A demonstration of American impotence in Asia cannot fail to lessen the credibility of American pledges in other fields We are no longer fighting in Vietnam only for the Vietnamese; we are also fighting for ourselves.

-Henry Kissinger (Assistant to the President for National Security Affairs)

In John T. Rourke s International Politics on the World Stage, a distinction is made between two kinds of power, coercive and persuasive. Coercive power is the power to make another country do something through military force and economic sanctions while persuasive power uses moral authority and technological excellence, which enhance a country s image of leadership. Rourke argues that the latter is growing in importance while the former is declining because it is more costly and less effective. The United States is the premier power in the world and with that power comes the obligation to use that power responsibly, and hence, know when it is better to use coercive power and when persuasive power is needed. When the Americans extended the Vietnamese war into the borders of Cambodia, this was a prime example of coercive power. The use of an extensive B-52 campaign without the full knowledge of important Cambodian and American officials, the killing of innocent Cambodian civilians, and the falsification of documents and lying to the public about the bombings, are all examples of the coercive power used in the bombing of Cambodia. These misuses of power show a lack of responsibility as well as a lack of morality. Not only was this misuse of power immoral, but it was to ultimately fail.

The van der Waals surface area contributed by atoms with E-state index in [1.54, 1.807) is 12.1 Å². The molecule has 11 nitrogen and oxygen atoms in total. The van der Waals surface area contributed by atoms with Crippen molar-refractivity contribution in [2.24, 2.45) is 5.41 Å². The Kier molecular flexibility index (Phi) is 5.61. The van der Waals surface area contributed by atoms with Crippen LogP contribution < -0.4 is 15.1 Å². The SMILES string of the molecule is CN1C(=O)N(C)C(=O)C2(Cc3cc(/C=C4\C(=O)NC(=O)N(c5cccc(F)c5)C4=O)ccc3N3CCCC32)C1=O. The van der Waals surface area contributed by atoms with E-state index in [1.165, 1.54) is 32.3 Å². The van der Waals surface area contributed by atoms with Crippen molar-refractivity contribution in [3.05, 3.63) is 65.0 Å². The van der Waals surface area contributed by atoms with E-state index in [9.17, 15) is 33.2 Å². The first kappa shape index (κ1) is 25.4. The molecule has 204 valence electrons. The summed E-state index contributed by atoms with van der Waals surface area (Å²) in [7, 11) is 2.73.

In 1954, the Geneva Conference on peace in Southeast Asia recognized Cambodia as a neutral country. This neutrality meant that Cambodia was not supposed to get involved in the war in Vietnam. On March 18, 1969, two months after Richard Nixon took office as President of the United States, the bombing of COSVN HQ-Central Office for Vietnam headquarters- began. This bombing was a request by General Creighton Abrams, commander of US forces in South Vietnam, based on the information obtained from photo reconnaissance and a rallier. Richard Nixon decided to go thorough with the bombing but only with the utmost secrecy. Only a few key officials were told and he did not bother to use the usual measure of asking congress before starting an extensive bombing campaign. This illegal use of force was to become major part of Nixon s Watergate trials later, though he would not be convicted of the offence. To maintain this secrecy, the falsification of documents and the misstating of facts to Americans were necessary. Some bombing missions in Cambodia were entered in the records as having taken place in Vietnam (Shawcross).